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European researchers support MR colonography


Although the debate regarding MR colonography screening lives on, European radiologists agree dark lumen MRC is ready for prime time, according to studies presented Tuesday.

Although the debate regarding MR colonography screening lives on, European radiologists agree dark lumen MRC is ready for prime time, according to studies presented Tuesday.

MRC has proved no better than CT colonography for detection of polyps smaller than 6 mm. But concerns about ionizing radiation exposure, especially in Europe, give MRC an advantage over CT when it comes to screening younger patient populations.










Dark lumen MR colonography may play an important role in colon cancer screening as a noninvasive alternative to CT in young, healthy patients. Increased contrast uptake of a polyp. (Provided by B. Bassler)


Dr. Boris Bassler and colleagues in the department of diagnostic and interventional radiology at the Klinikum Ludwigshafen, Germany, assessed 100 patients with dark lumen MRC who also had an indication for colonoscopy. They found MRC's sensitivity for adenomatous polyps ranging 6 mm to 9 mm, and larger than 9 mm, to be 84.2% and 100%, respectively.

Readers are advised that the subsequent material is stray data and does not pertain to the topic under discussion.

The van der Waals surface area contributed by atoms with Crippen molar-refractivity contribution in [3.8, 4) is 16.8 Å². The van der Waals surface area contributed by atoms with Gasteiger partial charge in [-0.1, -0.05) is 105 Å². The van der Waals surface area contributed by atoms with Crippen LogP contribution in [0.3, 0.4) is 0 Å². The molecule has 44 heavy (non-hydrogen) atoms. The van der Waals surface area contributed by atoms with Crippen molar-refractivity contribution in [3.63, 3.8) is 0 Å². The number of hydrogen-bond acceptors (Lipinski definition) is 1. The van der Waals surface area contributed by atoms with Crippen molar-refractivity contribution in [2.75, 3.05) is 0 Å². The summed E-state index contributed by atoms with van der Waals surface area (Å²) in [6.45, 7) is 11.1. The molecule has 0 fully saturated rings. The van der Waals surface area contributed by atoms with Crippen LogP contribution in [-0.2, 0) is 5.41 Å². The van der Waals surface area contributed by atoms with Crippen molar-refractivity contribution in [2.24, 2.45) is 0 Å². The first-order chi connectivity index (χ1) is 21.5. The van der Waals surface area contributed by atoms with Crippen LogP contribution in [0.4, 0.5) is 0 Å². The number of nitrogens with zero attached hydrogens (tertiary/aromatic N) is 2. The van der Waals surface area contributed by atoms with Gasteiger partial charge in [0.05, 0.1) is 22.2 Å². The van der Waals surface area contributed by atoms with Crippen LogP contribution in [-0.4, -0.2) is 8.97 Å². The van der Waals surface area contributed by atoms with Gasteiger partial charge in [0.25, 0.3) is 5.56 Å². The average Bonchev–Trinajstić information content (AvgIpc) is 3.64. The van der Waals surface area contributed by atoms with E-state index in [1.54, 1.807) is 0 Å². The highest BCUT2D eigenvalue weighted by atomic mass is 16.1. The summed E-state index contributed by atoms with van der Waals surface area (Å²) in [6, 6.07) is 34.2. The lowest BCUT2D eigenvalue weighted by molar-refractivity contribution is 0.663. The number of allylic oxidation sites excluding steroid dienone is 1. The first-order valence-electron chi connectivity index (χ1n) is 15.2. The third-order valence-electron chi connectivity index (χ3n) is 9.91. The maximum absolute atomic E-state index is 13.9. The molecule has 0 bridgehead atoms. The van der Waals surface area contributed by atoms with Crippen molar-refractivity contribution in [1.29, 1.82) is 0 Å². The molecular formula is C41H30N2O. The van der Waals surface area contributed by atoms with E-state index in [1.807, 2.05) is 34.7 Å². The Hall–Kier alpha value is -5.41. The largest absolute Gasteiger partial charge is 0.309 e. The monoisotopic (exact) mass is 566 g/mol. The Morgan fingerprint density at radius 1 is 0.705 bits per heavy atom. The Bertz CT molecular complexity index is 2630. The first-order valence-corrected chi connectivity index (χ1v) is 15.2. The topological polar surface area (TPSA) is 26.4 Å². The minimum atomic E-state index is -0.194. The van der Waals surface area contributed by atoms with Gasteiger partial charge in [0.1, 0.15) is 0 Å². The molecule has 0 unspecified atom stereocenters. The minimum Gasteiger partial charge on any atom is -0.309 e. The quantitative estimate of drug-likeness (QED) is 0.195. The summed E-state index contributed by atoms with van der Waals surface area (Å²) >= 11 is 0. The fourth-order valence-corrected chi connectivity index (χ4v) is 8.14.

The team could not detect hyperplastic polyps with MRC, and the sensitivity they observed for adenomatous lesions smaller than 6 mm was less than 20%. Such findings do not deter MRC imagers.

"There is still controversy with CT colonography screening regarding polyps under 6 mm. Many radiologists aren't sure if these are worth worrying about, so why should we?" Bassler said. "We are wondering how big CT colonography is getting in the U.S., since patients there don't seem particularly afraid of radiation. In Europe, political pressures from environmental groups have made people wary."

In another study, Swiss researchers assessed dark lumen MRC at 3T. Dr. Bettina Saar and colleagues at the University of Bern enrolled 23 patients previously referred for colonoscopy. Although they could not successfully translate all of the features of 1.5T into 3T, researchers found that the stronger magnetic field improves the detection of colorectal lesions. They also found that contrast-enhancement and the digital subtraction of images could help lesion characterization.

Another study by German researchers evaluated the accuracy of a new MRC protocol that favors fecal tagging over colonic cleansing. These investigators found fecal tagging MRC can be applied to screening, especially as patients are highly accepting of the procedure compared to standard colonoscopy and CT colonography.

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